Rubem Fonseca: Crimes of August

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Rubem Fonseca Crimes of August
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    Crimes of August
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Crimes of August: краткое содержание, описание и аннотация

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Rubem Fonseca’s Crimes of August offers the first serious literary treatment of the cataclysmic events of August 1954, arguably the most turbulent month in Brazilian history. A rich novel, both culturally and historically, Crimes of August tells two stories simultaneously. The first is private, involving the well-delineated character of Alberto Mattos, a police officer. The other is public, focusing on events that begin with the attempted assassination of Carlos Lacerda, a demagogic journalist and political enemy of President Getúlio Vargas, and culminate in Vargas’s suicide on August 24,1954. Throughout this suspenseful novel, deceptively couched as a thriller, Fonseca interweaves fact and fiction in a complex, provocative plot. At the same time, he re-creates the atmosphere of the 1950s, when Rio de Janeiro was Brazil’s capital and the nexus of political intrigue and corruption. Mattos is assigned to solve the brutal murder of a wealthy entrepreneur in the aftermath of what appears to be a homosexual liaison. An educated and introspective man, and one of the few in his precinct not on the take from the “bankers” of the illegal lottery, Mattos suffers from alienation and a bleeding ulcer. His investigation puts him on a dangerous collision course with the conspiracy to depose Vargas, the novel’s other narrative thread. The two overlap at several points, coming to their tragic end with the aged politician’s suicide and Mattos’s downfall.

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Rubem Fonseca

Crimes of August

TO READERS OF crimes of august IN ENGLISH

THE NOVEL BLENDS historical fact (the assassination attempt against Carlos Lacerda, resulting in the death of Air Force Major Rubens Vaz; the political plot to depose President Getúlio Vargas) with a fictional murder (the death of entrepreneur Paulo Gomes Aguiar). It takes place in Rio de Janeiro, then the nation’s capital, during the period of August 1–25, 1954.


PSD (Social Democratic Party): Vargas supporters

PTB (Brazilian Workers Party): Vargas supporters

UDN (National Democratic Union): the major opposition party



Getúlio Vargas, president of Brazil

Carlos Lacerda (“the Crow”), Vargas’s archenemy

Gregório Fortunato (“the Black Angel”), head of the president’s personal guard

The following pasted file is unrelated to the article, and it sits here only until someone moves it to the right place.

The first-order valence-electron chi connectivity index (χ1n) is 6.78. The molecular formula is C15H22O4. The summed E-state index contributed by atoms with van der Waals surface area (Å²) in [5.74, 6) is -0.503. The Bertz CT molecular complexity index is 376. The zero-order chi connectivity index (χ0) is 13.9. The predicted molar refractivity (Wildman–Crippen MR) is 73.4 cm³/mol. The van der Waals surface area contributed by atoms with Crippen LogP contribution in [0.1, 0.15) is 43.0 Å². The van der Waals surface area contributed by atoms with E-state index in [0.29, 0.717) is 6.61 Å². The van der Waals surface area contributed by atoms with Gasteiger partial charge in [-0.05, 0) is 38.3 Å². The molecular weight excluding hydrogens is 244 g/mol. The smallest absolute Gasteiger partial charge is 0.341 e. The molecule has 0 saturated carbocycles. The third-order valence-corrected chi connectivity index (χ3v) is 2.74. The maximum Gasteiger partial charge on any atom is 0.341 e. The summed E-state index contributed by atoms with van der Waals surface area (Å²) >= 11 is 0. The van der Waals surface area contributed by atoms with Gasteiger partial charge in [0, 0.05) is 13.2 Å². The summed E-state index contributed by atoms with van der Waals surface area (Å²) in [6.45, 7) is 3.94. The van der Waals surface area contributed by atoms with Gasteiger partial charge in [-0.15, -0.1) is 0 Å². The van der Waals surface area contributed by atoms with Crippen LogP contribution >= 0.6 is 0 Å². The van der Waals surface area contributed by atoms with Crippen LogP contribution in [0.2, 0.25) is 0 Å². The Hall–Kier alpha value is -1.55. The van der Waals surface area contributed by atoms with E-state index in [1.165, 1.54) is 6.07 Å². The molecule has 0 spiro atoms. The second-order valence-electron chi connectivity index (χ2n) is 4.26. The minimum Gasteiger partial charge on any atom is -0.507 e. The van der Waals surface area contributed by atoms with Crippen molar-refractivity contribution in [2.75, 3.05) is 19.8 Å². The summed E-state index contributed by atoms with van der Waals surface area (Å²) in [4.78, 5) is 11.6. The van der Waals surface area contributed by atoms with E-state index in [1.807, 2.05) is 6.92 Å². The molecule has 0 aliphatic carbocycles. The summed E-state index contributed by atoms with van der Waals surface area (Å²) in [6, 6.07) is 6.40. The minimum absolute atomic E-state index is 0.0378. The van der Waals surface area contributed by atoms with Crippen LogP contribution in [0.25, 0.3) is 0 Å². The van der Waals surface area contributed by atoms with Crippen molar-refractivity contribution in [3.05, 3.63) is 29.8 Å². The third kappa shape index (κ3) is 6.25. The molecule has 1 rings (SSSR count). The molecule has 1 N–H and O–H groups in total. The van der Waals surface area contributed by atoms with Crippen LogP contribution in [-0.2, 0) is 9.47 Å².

Alberto Mattos, a police inspector

Alice Lomagno, Mattos’s onetime girlfriend

Salete Rodrigues, Mattos’s current girlfriend

Pedro Lomagno, Alice’s husband

The political figures depicted are real, with the exception of Senator Vitor Freitas and Luiz Magalhães, who are composites. Cemtex, Brasfesa, and Corpax are fictional firms.

Crimes of August


THE NIGHT DOORMAN of the Deauville Building heard the sound of footsteps stealthily descending the stairs. It was one a.m. and the building was enveloped in silence.

“Well, Raimundo?”

“Let’s wait a little,” the doorman replied.

“Nobody else is coming. Everybody’s already asleep.”

“One more hour.”

“I gotta get up early tomorrow.”

The doorman went to the glass door and looked out at the empty, silent street.

“All right. But I can’t take very long.”

On the eighth floor.

The death took place in a discharge of pleasure and release, expelling excremental and glandular residue — sperm, saliva, urine, feces. He backed away in disgust from the lifeless body on the bed, sensing his own body polluted by the filth excreted from the other man’s dying flesh.

He went into the bathroom and carefully washed under the shower. A bite in his chest was bleeding a little. In the medicine cabinet on the wall were iodine and cotton, which he used to make a quick bandage.

He picked up his clothes from the chair and dressed without looking at the dead man, acutely aware of his presence on the bed.

No one was at the reception desk when he left.

THE MAN KNOWN TO HIS ENEMIES as the Black Angel entered the small elevator, which he filled completely with his voluminous body, and got out on the third floor of the presidential residence, the Catete Palace. He walked some ten steps in the dimly lit hallway and stopped in front of a door. Inside the modest bedroom, wearing striped pajamas, sitting on the bed, his shoulders bowed, his feet several inches from the floor, was the person he protected, an insomniac, pensive, fragile old man: Getúlio Vargas, president of the Republic.